Years after their epic fights, Schmeling tracked Louis in Chicago and visited him at his home. In an interview with the LA Times in 1988, Max recalled saying to his old foe, ‘‘Joe, you didn’t believe all those bad things they wrote about me, did you?’ He said he knew that it was all bull, and so we struck up a warm friendship.’ They remained close friends until Louis death in 1981. It was no secret that Louis retired broke and stayed penniless until he perished, and it was his old friend Max who paid for the majority of the funeral, in addition to being a pallbearer for his friend and foe.

Schmeling was Inducted into the International Boxing Hall of Fame in 1992 and died on 2 February 2005, six months shy of his 100th birthday. He remains the oldest lived heavyweight boxing champion in history.

In an interview with The LA times in the 1980’s, rising tennis star Steffi Graf asked how he maintained his popularity. Schmeling replied, ‘I told her that a smile doesn’t cost anything and your fans won’t forget it. And, most important, to keep both feet on the ground.’ That sums up the legend, Max Schmeling.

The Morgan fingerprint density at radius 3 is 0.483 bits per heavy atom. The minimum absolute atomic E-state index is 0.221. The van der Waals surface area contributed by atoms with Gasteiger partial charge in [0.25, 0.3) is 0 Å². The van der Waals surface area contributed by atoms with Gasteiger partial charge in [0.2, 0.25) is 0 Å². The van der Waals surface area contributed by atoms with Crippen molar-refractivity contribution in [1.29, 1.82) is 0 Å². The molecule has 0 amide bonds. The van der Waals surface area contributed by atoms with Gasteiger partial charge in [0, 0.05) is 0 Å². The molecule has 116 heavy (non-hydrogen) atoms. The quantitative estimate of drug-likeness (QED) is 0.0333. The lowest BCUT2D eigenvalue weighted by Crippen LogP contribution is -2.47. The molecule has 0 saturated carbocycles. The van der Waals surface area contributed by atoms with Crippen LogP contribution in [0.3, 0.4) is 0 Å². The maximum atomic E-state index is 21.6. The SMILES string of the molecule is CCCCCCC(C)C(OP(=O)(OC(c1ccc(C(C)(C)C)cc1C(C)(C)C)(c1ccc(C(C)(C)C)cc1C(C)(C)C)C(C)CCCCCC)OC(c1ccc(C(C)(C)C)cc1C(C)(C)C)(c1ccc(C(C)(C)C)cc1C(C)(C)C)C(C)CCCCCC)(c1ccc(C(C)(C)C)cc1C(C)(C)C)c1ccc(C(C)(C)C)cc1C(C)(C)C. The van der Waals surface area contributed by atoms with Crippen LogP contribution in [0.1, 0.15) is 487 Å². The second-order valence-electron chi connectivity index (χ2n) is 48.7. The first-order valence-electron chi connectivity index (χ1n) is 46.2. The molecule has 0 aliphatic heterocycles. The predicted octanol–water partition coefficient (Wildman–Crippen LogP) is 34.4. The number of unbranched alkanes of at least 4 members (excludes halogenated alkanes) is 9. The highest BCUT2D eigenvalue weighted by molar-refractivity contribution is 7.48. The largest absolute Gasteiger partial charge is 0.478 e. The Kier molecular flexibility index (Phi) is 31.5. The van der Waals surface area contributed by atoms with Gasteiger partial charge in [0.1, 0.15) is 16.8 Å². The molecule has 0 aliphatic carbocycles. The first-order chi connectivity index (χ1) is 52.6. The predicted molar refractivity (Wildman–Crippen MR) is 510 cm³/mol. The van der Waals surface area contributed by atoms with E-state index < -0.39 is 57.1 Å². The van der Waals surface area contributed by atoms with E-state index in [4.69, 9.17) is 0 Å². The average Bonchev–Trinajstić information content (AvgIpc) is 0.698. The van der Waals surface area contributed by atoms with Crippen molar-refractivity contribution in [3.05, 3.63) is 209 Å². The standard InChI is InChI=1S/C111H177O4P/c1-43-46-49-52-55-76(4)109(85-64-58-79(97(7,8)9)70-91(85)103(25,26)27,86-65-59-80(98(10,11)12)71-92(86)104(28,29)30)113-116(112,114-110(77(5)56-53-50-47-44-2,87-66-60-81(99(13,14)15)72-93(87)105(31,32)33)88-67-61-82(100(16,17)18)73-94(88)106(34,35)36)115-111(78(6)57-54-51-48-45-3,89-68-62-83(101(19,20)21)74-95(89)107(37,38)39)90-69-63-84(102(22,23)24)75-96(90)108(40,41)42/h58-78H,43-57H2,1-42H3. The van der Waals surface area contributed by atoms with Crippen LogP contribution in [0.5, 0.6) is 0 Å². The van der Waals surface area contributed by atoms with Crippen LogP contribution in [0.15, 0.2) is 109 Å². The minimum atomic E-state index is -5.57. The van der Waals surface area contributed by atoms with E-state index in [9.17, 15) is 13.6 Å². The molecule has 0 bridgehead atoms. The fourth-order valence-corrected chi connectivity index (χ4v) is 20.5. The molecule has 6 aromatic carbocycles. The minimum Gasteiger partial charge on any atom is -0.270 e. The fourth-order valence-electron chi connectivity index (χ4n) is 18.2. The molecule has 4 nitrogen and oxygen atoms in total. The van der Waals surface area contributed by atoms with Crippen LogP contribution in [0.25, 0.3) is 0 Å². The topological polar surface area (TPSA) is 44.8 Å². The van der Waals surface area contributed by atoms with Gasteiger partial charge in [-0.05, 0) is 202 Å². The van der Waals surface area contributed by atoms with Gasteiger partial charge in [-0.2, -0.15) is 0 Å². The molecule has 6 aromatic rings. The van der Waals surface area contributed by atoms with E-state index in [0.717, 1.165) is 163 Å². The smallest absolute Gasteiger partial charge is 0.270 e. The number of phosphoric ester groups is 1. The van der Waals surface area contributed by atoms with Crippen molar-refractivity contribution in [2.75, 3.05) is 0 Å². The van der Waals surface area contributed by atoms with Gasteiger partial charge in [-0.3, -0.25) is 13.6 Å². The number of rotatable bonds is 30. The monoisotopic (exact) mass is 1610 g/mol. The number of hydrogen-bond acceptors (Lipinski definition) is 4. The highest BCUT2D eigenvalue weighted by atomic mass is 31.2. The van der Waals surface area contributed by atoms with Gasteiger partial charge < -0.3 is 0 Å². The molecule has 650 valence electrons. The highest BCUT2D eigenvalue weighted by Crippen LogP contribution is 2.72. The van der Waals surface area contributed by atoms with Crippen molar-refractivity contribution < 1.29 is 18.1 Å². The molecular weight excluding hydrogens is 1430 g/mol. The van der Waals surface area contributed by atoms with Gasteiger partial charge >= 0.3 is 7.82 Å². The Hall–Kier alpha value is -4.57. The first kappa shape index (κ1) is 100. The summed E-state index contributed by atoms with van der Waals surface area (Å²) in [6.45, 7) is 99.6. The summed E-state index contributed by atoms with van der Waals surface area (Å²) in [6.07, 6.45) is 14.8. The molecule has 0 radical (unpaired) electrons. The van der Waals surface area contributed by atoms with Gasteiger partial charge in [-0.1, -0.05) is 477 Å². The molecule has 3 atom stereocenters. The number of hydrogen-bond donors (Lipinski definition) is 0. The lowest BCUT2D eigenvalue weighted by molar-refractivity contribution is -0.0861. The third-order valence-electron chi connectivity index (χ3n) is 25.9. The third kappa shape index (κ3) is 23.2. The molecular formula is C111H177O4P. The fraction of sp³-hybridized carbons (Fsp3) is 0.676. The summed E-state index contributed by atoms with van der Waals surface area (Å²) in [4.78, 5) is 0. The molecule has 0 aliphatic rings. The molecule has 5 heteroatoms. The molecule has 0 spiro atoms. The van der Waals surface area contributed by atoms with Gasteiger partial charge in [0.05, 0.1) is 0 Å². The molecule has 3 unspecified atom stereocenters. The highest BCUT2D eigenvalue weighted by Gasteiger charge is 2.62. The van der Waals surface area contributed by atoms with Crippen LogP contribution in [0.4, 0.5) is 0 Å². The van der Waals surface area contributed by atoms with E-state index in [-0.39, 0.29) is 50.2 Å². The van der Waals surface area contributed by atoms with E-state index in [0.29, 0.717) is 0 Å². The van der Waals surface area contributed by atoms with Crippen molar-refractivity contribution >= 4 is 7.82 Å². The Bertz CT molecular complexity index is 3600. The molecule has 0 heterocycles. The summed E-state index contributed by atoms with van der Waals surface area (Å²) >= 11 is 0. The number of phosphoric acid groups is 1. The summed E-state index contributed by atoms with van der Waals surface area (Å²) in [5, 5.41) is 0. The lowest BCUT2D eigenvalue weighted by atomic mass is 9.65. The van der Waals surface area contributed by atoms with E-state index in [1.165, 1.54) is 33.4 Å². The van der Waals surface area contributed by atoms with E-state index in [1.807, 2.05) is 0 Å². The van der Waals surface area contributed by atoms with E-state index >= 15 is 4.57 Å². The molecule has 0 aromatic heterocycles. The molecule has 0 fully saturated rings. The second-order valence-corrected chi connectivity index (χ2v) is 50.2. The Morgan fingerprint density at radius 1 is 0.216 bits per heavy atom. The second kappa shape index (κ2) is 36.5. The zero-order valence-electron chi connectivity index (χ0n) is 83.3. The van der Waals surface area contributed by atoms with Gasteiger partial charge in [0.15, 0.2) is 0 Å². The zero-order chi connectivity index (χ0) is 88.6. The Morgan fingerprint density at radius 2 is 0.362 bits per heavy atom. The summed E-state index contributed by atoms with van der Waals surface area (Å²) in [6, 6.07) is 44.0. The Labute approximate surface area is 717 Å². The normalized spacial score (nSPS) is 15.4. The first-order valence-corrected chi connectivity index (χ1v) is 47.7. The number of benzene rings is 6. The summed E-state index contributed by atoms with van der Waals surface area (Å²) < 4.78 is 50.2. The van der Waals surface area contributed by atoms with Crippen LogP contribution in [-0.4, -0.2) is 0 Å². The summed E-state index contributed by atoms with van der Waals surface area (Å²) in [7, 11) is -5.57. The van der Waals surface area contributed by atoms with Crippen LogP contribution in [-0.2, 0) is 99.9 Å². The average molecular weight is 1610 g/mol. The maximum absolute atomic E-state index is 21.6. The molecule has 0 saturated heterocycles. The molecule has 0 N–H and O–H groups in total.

Paul Zanon, has had nine books published, with almost all of them reaching the No1 Bestselling spot in their respective categories on Amazon. He has co-hosted boxing shows on Talk Sport, been a pundit on London Live, Boxnation and has contributed to a number of boxing publications, including, Boxing Monthly, The Ring, Daily Sport, Boxing News, Boxing Social, amongst other publications.